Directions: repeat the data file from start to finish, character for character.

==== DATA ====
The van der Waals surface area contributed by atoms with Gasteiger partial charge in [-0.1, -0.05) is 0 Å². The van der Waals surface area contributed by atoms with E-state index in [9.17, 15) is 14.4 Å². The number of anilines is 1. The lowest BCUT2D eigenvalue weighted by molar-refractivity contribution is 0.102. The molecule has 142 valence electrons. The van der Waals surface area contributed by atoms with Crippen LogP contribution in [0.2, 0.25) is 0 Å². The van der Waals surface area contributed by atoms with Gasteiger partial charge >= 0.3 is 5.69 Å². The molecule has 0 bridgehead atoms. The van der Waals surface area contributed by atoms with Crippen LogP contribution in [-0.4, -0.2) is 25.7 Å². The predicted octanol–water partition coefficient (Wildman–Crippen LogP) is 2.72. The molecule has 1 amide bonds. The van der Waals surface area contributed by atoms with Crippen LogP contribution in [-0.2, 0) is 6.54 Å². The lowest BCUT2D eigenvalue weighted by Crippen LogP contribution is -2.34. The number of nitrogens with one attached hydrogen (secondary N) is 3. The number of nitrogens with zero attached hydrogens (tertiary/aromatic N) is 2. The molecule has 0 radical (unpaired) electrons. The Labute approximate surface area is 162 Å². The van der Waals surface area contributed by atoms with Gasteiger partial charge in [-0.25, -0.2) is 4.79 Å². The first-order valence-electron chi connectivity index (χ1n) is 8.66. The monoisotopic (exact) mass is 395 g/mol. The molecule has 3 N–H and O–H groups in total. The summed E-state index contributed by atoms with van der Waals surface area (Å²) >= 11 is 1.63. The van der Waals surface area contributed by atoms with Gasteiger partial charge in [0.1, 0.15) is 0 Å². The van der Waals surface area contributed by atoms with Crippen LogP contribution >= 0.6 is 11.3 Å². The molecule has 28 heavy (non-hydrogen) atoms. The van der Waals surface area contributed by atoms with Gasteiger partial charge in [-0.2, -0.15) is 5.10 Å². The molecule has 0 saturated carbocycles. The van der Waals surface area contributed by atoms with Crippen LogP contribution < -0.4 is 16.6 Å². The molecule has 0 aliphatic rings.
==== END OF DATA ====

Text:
The van der Waals surface area contributed by atoms with Gasteiger partial charge in [-0.1, -0.05) is 0 Å². The van der Waals surface area contributed by atoms with E-state index in [9.17, 15) is 14.4 Å². The number of anilines is 1. The lowest BCUT2D eigenvalue weighted by molar-refractivity contribution is 0.102. The molecule has 142 valence electrons. The van der Waals surface area contributed by atoms with Crippen LogP contribution in [0.2, 0.25) is 0 Å². The van der Waals surface area contributed by atoms with Gasteiger partial charge >= 0.3 is 5.69 Å². The molecule has 0 bridgehead atoms. The van der Waals surface area contributed by atoms with Crippen LogP contribution in [-0.4, -0.2) is 25.7 Å². The predicted octanol–water partition coefficient (Wildman–Crippen LogP) is 2.72. The molecule has 1 amide bonds. The van der Waals surface area contributed by atoms with Crippen LogP contribution in [-0.2, 0) is 6.54 Å². The lowest BCUT2D eigenvalue weighted by Crippen LogP contribution is -2.34. The number of nitrogens with one attached hydrogen (secondary N) is 3. The number of nitrogens with zero attached hydrogens (tertiary/aromatic N) is 2. The molecule has 0 radical (unpaired) electrons. The Labute approximate surface area is 162 Å². The van der Waals surface area contributed by atoms with Gasteiger partial charge in [-0.25, -0.2) is 4.79 Å². The first-order valence-electron chi connectivity index (χ1n) is 8.66. The monoisotopic (exact) mass is 395 g/mol. The molecule has 3 N–H and O–H groups in total. The summed E-state index contributed by atoms with van der Waals surface area (Å²) >= 11 is 1.63. The van der Waals surface area contributed by atoms with Gasteiger partial charge in [0.1, 0.15) is 0 Å². The van der Waals surface area contributed by atoms with Crippen LogP contribution >= 0.6 is 11.3 Å². The molecule has 28 heavy (non-hydrogen) atoms. The van der Waals surface area contributed by atoms with Gasteiger partial charge in [-0.2, -0.15) is 5.10 Å². The molecule has 0 saturated carbocycles. The van der Waals surface area contributed by atoms with Crippen LogP contribution < -0.4 is 16.6 Å². The molecule has 0 aliphatic rings.